Feeds:
Posts
Comments

Posts Tagged ‘questions to examine self’


John 7:10-24: A Spiritual Microscope

Wednesday, April 10, 2019

Whoever speaks on his own seeks his own glory, but whoever seeks the glory of the one who sent him is truthful, and there is no wrong in him.

Another Gospel writer, Matthew, tells us that the Christ urged us to cease judging one another (7:1-5) and to take care of the timbers in our own eyes rather than accuse others of not tending to the sawdust in theirs.

It is difficult to discern which voice of the many we hear is the genuine voice.  It is difficult to separate ourselves from our own ego to stand back in order to get a clear view of how we act in the world. It is also impossible for us to separate ourselves from our life experiences which always form our thinking and acting.  It seems that rather than trying to split ourselves into two halves – one side dealing with unpleasantness, the other avoiding it – we might try to use our daily experiences and the beams in our eye as a spiritual microscope . . . to take a look at how we represent God in the world.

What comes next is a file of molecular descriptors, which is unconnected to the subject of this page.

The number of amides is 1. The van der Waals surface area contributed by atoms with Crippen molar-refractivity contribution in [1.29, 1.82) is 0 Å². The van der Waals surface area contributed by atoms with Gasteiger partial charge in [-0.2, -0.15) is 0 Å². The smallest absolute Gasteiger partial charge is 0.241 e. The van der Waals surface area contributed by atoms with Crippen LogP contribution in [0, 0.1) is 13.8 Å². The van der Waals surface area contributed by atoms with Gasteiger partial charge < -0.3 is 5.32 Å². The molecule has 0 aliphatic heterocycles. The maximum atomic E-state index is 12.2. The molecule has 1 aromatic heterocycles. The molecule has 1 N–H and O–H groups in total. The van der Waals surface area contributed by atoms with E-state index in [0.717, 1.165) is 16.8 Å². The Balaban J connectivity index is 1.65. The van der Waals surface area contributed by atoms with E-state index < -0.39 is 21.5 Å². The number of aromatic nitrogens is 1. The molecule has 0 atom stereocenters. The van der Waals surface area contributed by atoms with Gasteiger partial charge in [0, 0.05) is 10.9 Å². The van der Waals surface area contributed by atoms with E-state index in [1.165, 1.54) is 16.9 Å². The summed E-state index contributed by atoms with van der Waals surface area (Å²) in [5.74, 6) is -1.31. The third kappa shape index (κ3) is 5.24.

We might ask:  Am I looking at the whole picture?  Am I rushing to judgment?  Am I enabling myself or others to preserve a narrow view?  Do I work toward finding common ground in difficult situations or do I add to the turmoil?  Do I obfuscate and cross lines or do I seek reason and order wherever I go?  How do I express God in my daily living?  These questions are endless, but nonetheless important.  They provide us with a means to look at self.  They also remind us that God is in charge, that when we find ourselves  in difficulty we need to look to ourselves first . . . then turn to help others . . . always relying on God as the guide, the scientist who focuses our microscope so that we might better see ourselves.

When we read the Gospel we also find something else . . . as we examine ourselves and then act on our reflections and the urgings of the true inner voice, we must expect rejection from those around us.  The Pharisees we read about today are angry with the truth the Christ brings them.  Jesus asks: are you angry with me because I made a whole person on a Sabbath?  Jesus does the Father’s will and is heavily punished.  The Pharisees go away grumbling, plotting his death.  They are angry that his teaching is not his own . . . but comes from God.

When we turn our spiritual microscope inward to examine who we are and how we act, we must allow God to focus the lenses.  When we speak . . . we must speak from God . . . not from our fears or anger.  When we listen . . . we must listen for God . . . for it is the only one true voice that guides to fullness, to glory, to peace.


A re-post from February 24, 2012.

Image from: http://www.americanartifacts.com/smma/micro/bausch.htm

Read Full Post »

%d bloggers like this: